WASHINGTON, D.C. — The District of Columbia’s long-awaited enactment of a medical marijuana law has paved the way for people who need the drug most to possess it without fear of being arrested.

The City Council’s unanimous vote on Tuesday approved amendments to the law first passed in 1998, when 69 percent of city voters advocated for a compassionate and responsible program. Under the District’s newest mandate, patients such as those with cancer and glaucoma will be able to purchase the drug from about five dispensaries that will be set up across the city. However, none of the dispensaries will be in close proximity to school zones.

“It has taken nearly 12 years, but the District will at last have a law that recognizes the mounting scientific consensus that, for many conditions, marijuana can be safe and effective medicine,” said Karen O’Keefe, director of state policies for the Marijuana Policy Project.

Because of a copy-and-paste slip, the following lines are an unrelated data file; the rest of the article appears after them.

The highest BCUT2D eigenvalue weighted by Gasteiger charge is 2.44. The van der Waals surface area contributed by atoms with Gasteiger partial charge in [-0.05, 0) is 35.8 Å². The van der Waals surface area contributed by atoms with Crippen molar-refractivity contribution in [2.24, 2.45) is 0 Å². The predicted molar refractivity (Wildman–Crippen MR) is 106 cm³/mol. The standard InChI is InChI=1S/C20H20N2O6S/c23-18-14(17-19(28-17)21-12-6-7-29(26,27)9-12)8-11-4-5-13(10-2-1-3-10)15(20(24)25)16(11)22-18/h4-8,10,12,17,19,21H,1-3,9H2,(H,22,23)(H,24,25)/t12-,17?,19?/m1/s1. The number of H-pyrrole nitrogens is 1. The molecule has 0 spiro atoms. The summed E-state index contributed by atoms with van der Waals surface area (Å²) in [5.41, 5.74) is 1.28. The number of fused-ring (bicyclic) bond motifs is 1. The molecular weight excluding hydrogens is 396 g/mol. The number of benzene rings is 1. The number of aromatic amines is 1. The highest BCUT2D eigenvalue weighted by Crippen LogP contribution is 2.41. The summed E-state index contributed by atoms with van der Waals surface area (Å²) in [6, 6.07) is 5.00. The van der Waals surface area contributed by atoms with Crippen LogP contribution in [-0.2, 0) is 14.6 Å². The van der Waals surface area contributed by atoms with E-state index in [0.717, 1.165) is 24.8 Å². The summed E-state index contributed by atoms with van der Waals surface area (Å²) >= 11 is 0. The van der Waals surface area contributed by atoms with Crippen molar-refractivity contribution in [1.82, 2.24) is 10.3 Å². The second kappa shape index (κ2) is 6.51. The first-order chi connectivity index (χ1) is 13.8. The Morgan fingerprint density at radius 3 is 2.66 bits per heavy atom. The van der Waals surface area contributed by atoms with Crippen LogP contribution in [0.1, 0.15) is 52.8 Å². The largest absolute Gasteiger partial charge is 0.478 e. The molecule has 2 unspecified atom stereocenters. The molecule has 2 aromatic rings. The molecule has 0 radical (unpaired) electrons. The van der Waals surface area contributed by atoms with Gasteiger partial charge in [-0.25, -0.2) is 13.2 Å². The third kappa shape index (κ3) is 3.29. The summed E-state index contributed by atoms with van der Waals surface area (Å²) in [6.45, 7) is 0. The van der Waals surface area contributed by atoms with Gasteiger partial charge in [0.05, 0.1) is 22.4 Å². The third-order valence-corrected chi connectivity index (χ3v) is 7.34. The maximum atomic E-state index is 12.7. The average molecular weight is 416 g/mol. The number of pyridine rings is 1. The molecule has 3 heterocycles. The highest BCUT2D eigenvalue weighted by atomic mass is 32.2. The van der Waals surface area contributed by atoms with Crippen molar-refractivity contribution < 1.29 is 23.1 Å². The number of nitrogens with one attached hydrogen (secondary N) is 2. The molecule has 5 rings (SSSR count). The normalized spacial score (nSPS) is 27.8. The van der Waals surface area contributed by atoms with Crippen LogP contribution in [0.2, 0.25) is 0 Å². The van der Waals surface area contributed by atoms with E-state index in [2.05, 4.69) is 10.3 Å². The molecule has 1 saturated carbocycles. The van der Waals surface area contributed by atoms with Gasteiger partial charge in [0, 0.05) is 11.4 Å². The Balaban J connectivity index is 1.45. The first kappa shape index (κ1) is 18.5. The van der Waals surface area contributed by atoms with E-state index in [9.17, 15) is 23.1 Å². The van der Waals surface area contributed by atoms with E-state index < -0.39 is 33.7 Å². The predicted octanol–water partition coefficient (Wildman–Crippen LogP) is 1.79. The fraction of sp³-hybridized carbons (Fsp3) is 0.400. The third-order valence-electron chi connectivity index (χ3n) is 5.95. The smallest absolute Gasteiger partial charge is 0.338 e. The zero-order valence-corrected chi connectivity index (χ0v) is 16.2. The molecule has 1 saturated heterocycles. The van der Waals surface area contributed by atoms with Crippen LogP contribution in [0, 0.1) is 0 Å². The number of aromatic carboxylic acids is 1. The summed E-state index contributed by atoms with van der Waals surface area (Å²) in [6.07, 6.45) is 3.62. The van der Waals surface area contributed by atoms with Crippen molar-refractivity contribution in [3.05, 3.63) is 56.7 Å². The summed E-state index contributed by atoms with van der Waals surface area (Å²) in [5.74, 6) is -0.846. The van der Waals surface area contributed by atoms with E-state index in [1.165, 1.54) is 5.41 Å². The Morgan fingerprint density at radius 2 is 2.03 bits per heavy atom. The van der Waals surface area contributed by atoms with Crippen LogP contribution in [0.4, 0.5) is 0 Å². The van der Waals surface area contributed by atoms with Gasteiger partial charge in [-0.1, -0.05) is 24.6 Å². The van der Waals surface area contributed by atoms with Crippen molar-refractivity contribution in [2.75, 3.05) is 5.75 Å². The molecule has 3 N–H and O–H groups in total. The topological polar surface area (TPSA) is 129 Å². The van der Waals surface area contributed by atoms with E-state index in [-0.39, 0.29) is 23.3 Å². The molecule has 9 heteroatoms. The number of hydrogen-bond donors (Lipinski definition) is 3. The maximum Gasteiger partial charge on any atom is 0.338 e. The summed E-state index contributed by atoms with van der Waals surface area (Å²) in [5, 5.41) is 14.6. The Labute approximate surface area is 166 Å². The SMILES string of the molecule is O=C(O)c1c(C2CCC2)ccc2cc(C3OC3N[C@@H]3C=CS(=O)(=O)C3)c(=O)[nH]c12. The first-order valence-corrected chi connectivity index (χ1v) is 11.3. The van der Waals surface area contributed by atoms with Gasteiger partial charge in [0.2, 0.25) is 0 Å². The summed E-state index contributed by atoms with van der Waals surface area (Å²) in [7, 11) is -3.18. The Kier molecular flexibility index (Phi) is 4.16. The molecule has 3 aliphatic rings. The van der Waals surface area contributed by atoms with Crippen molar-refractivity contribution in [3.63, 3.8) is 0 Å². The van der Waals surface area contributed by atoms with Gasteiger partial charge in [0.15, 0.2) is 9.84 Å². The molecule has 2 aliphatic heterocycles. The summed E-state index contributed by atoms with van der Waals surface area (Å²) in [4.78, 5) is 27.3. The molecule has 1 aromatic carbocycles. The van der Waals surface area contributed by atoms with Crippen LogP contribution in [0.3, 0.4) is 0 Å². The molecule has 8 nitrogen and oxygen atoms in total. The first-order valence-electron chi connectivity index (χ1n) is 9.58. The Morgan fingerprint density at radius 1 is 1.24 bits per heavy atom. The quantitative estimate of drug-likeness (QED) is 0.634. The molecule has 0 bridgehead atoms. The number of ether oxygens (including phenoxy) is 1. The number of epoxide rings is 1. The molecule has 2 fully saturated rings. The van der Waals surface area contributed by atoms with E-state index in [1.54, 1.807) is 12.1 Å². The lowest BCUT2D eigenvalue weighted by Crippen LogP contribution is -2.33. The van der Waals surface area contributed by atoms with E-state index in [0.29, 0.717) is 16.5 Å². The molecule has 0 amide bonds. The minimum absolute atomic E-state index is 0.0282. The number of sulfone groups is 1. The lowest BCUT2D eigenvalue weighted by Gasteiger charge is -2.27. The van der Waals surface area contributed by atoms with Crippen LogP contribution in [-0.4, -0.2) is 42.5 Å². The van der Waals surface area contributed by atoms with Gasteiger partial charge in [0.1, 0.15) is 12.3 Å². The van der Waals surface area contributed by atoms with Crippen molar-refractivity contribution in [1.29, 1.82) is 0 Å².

She added that the program would provide members of Congress who have not had up-close insight into such programs with a unique opportunity for doing so. “Once they see for themselves that these laws do nothing but provide compassionate care for seriously ill patients, hopefully they will understand the need to create a federal policy that no longer criminalizes patients in any state who could benefit from this legitimate treatment option,” O’Keefe said.

The Council took a preliminary vote on the measure on April 20. At-large Councilman David Catania, who spearheads the Council’s Committee on Health, said he had been looking forward to its passage. “It strikes a delicate balance in order to give patients diagnosed with chronic conditions access to medical benefits of marijuana while guarding against misuse of the drug,” Catania said.

Currently, 14 other states authorize the drug for medicinal purposes and 13 of those also approve home cultivation. The District’s bill contains provisions for the creation of a Medical Marijuana Advisory Committee to make a recommendation on home cultivation by Jan. 1, 2012.